‘Don't Let the Perfect Be the Enemy of the Good’: Taking The First Steps Toward Developing a Basin Report Card

Nancy Sheehan ·
15 November 2017
Environmental Report Cards |     5 comments

By Nancy Sheehan

UMCES IAN launched a new online course, Healthy Rivers For All. Instructors for this course include Drs. Heath Kelsey, Simon Costanzo, and Bill Dennison. The class participants hail from three different continents (North America, Africa, and Australia), represent five different countries (Australia, Kenya, Mexico, United States, and Zambia), and work for many different types of organizations (from small NGOs and local affiliates of national NGOs, to academic institutions and government agencies). Participants share a commitment to developing successful basin report cards that they hope will contribute to healthier river and coastal basins.

The participants of the new Healthy Rivers for All class, taught using BlueJeans.
The participants of the new Healthy Rivers for All class, taught using BlueJeans.

Participant Affiliation Country Affiliation
Jodie Mehrtens Queensland Government Office of the Great Barrier Reef Australia
Irina Ize LANRESC-UNAM Mexico
Nancy Sheehan Rock River Coalition United States
Kennedy Onyango WWF-Kenya Kenya
Katya Altman University of South Carolina Arnold School of Public Health United States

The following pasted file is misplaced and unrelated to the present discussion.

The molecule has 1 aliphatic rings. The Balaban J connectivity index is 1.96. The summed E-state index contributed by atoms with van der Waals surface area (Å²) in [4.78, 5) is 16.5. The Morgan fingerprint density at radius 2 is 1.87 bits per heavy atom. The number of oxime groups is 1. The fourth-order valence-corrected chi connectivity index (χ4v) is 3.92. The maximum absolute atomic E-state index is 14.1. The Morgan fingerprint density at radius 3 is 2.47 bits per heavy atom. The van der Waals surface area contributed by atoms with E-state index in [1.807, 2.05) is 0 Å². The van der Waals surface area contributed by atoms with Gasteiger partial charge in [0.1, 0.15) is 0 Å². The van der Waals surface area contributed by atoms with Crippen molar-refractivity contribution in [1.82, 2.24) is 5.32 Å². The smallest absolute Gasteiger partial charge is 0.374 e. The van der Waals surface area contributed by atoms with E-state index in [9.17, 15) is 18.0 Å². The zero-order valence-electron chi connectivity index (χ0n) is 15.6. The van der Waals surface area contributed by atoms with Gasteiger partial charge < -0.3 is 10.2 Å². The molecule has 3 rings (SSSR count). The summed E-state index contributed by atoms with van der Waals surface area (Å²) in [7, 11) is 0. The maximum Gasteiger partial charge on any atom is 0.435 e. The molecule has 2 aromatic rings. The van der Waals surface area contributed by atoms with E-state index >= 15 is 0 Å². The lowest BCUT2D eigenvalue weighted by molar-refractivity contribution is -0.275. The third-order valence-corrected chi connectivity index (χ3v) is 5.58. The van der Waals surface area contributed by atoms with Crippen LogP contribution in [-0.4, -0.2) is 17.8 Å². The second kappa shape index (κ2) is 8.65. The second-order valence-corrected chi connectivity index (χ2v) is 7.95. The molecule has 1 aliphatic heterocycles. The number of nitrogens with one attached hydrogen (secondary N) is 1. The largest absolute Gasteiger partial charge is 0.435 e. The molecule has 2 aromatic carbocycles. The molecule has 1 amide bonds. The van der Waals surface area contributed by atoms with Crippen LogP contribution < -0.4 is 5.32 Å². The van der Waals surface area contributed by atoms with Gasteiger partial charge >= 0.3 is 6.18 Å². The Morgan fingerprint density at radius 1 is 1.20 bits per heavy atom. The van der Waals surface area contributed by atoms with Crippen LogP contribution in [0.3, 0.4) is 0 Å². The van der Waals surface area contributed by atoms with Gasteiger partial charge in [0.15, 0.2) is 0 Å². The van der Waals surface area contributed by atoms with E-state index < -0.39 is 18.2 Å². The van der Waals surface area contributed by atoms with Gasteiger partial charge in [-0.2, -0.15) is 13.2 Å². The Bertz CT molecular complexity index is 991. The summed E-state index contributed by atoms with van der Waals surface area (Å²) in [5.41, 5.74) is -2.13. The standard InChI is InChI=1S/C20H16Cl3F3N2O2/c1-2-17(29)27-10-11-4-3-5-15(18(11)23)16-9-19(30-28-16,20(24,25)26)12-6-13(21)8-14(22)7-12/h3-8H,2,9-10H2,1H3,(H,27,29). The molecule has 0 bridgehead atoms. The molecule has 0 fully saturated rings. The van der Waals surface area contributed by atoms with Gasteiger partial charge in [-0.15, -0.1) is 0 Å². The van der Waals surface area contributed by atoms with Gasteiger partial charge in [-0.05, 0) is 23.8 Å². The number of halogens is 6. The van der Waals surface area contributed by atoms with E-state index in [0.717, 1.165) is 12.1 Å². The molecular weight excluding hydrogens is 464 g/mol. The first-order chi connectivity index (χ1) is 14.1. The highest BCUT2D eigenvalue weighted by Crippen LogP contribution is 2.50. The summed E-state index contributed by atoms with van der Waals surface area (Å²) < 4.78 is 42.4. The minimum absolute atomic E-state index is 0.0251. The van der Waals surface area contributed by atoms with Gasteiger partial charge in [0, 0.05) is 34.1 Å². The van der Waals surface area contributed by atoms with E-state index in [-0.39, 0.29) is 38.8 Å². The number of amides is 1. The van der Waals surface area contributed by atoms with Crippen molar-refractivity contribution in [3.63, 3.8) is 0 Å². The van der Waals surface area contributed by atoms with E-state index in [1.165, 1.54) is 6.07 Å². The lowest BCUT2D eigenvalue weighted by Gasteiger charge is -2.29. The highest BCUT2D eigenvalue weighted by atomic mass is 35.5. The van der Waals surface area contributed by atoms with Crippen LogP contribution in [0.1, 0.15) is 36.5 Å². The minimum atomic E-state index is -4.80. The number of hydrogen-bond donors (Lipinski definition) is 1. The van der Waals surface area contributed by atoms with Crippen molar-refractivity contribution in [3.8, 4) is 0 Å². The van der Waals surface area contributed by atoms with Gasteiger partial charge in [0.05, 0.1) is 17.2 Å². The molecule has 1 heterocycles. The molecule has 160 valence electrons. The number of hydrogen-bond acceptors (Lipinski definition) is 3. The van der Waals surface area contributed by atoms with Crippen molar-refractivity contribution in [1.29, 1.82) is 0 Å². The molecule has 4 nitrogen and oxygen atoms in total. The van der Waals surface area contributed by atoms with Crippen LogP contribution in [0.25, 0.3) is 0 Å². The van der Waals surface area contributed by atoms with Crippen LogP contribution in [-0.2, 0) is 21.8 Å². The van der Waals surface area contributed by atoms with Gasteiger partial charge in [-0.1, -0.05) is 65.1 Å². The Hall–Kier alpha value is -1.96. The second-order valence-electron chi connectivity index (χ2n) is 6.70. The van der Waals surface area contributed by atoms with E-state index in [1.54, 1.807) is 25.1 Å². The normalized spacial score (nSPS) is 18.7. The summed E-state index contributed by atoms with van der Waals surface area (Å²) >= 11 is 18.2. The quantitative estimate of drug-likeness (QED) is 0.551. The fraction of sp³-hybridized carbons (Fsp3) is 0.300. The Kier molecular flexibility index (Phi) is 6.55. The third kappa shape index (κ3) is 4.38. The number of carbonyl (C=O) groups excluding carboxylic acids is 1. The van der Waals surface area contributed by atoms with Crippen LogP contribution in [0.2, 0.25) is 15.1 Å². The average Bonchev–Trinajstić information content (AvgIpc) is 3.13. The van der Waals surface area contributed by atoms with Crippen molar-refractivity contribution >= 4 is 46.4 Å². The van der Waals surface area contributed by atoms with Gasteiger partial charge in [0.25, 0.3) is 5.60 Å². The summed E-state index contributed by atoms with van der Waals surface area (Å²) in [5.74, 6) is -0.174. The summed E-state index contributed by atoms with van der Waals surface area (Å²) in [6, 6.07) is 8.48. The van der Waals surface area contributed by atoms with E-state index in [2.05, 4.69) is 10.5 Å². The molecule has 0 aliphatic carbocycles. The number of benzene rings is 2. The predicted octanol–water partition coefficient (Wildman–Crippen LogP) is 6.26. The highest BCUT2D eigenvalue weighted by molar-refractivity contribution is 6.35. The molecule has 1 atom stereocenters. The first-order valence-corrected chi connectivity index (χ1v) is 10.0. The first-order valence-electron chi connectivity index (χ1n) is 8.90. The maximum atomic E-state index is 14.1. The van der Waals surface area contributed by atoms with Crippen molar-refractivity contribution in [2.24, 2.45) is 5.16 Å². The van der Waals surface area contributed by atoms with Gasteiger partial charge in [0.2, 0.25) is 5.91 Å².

Chanda Mwale WWF-Zambia Zambia
Alison Field-Juma OARS United States

Jodie Mehrtens, Queensland Government Office of the Great Barrier Reef (OGBR), took the reins as the facilitator for the second session of this distance learning course. Over the next hour, course participants discussed the six enabling conditions highlighted in the Practitioner’s Guide to Developing River Basin Report Cards. In brief, the Guide advises practitioners to scope out the social and political environment for six “enabling conditions” that contribute to successful report card processes and outcomes. If these enabling conditions do not already exists, the Guide encourages practitioners to:

  • create a demand for a basin report card;
  • garner support from government agencies;
  • build capacity within civil society;
  • promote progress and outcome with local media outlets;
  • secure adequate funding; and
  • create sustaining leadership.

Six enabling conditions contribute to successful report cards.
Six enabling conditions contribute to successful report cards.

Participants were asked to share some of the challenges they have faced in developing basin report cards. Participants agreed that identifying and maintaining adequate funding is a huge challenge. But, participants did not dwell on this “universal” challenge; rather they dived right into a lively discussion of the five other conditions identified as critical to a successful basin report card development process.

On the one hand, some participants noted that if they had known that these conditions needed to be in place before developing a report card, they may never have begun the process. These participants mentioned that this section of the Guide was rather intimidating and might dissuade practitioners from considering developing a report card. On the other hand, some participants found that the Guide provided a useful blueprint to follow as they embark on their work. These participants have detailed plans for holding multi-stakeholder dialogues, engaging governmental officials, and identifying local leaders.

We will discuss many of the ideas presented in the Practitioner,  Guide to Developing River Basin Report Cards over the course of our class.